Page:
(Bloomberg Opinion)—Democratic presidential candidate Elizabeth Warren attacked Wall Street firms on Monday for buying houses in the wake of the financial crisis, arguing that it contributed to the country's growing inequality. I'm sympathetic to Warren's criticism, and yet two things are true when it comes to the investor response to the housing bust: It did represent a transfer of wealth from stressed homeowners to the wealthy, contributing to inequality, but it also stabilized the housing market and local economies at a time when there were no other buyers.
It's easy to show how investors buying foreclosed homes contributed to rising inequality. In many cases, the people who lost their homes were middle-income families who bought in the early or mid-2000s when home prices were rising -- and in many cases using nontraditional financing that allowed them to get mortgages with little or no money down. As the financial crisis and Great Recession unfolded, the blow to home prices and employment was particularly hard on communities that had flourished amid the housing boom and growth in alternative mortgage financing. Former booming metro areas like Phoenix and Las Vegas were hit hard, but so too were communities of color, with homes in minority communities more likely to be foreclosed upon than homes in white communities.
As foreclosed homeowners handed their keys back to the bank, lenders found themselves in the unexpected and unwanted position of being huge owners of residential real estate. This was a particular challenge when more than 1,000 banks were in trouble, burdened by losses from writing down subprime mortgages. Unlike some types of assets, residential real estate that isn't being regularly maintained loses value quickly: Lawns become overgrown, water in backyard pools turns from blue to green, looters rip out appliances and copper wire, vermin and squatters can move in. Remaining homeowners in the neighborhood see values fall as well, sometimes leaving them owing more on their mortgage than the property is worth. Not only does that give them an incentive to abandon their homes, but it ensures that would-be buyers steer clear.
There also were knock-on effects in local economies and government. Falling home prices and excess inventory brought a halt to new home building and renovations, hurting construction employment and retail sales. The drop in home values led to declines in municipal tax revenue, leading cities and counties to lay off public employees, freeze teacher pay and raise taxes to keep the lights on.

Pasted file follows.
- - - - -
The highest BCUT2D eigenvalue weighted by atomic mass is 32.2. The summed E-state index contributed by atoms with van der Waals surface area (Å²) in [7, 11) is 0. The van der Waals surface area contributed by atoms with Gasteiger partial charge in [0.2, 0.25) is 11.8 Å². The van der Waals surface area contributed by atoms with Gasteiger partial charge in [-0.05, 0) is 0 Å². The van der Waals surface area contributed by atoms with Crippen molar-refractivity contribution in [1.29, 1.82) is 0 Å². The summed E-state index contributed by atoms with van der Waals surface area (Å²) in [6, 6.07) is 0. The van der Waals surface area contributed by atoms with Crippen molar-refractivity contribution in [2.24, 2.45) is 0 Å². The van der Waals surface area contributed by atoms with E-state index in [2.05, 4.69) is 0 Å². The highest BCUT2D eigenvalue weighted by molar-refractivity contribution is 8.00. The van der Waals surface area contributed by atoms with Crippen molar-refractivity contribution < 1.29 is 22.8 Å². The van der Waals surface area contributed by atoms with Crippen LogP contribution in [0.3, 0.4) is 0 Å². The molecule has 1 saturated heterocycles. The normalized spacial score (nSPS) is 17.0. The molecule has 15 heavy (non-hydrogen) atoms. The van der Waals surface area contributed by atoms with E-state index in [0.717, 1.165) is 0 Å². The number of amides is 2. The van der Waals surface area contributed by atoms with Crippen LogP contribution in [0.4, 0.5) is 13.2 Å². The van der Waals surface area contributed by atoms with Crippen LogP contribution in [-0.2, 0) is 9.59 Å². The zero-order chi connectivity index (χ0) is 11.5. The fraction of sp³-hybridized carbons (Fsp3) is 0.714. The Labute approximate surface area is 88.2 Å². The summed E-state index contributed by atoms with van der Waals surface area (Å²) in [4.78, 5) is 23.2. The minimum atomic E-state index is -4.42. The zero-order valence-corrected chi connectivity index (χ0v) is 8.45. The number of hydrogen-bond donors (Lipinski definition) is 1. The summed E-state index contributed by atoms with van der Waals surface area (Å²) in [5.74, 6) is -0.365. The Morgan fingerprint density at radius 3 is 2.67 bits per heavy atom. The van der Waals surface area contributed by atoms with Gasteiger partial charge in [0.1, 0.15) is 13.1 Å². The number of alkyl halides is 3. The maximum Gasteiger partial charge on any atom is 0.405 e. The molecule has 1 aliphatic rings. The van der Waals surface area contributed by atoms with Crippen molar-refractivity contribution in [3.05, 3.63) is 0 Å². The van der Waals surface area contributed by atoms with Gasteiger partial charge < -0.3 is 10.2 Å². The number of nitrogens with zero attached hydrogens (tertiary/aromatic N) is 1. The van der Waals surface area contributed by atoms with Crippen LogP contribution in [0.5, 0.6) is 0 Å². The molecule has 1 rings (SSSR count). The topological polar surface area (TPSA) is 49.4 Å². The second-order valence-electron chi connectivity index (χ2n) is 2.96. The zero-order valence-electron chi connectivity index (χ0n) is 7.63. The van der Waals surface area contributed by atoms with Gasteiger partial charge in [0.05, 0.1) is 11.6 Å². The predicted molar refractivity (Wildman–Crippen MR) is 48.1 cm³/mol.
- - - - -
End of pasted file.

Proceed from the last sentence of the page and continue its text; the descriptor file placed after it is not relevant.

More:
With all this going on, investors buying up properties to rent represented a lifeline to banks, the housing market, local economies, municipal government and to families that lacked the wherewithal to scrape together down payments for a purchase. Soaking up the excess inventory helped stabilize bank balance sheets -- preventing the need for further taxpayer-funded government bailouts -- shored up home prices and bolstered municipal finances. Before renting out homes, investors would often spend tens of thousands of dollars fixing them up and putting in new appliances, boosting construction employment and retail sales. Turning vacant homes into rental properties expanded local housing supplies at a time when it probably otherwise would have been falling.
That said, the net impact of the boom-bust cycle was that many middle-income consumers bought houses near the peak while wealthy investors and institutions bought those same homes from banks in foreclosure near the bottom. The wealth transfer from the middle class to the rich is undeniable. And there's no doubt that the federal government should have done more to help homeowners whose lives and finances were upended by the meltdown in the housing market.
Today, with a market characterized by a shortage of affordable homes, it's easy to forget how out of favor homeownership was in the early part of the decade because of student-loan debt, high unemployment, lack of down-payment savings, jitters from the housing bust and an unwillingness to commit to a large purchase that represents a big bet on the future. To this day, the rate of homeownership is still well below the high reached more than 15 years ago:
A Recovery in Name Only
This doesn't mean that the dire economic conditions that shaped the market almost a decade ago should justify policy decisions or inaction today. Bank balance sheets and tax revenues have recovered, and a shortage rather than an excess of inventory is the biggest issue in the housing market. Homeownership, particularly for entry-level buyers, is intertwined with politics and community in a way not comparable to other forms of economic activity. Today it's understandable why seeing aspiring homebuyers squeezed out of the market by all-cash institutional investors is problematic.
But back in the dark days of the early 2010's housing market, investors and cash buyers were just about the only game in town. Without them, America's housing crash would have been much worse.
To contact the author of this story: Conor Sen at [email protected].
To contact the editor responsible for this story: James Greiff at [email protected]
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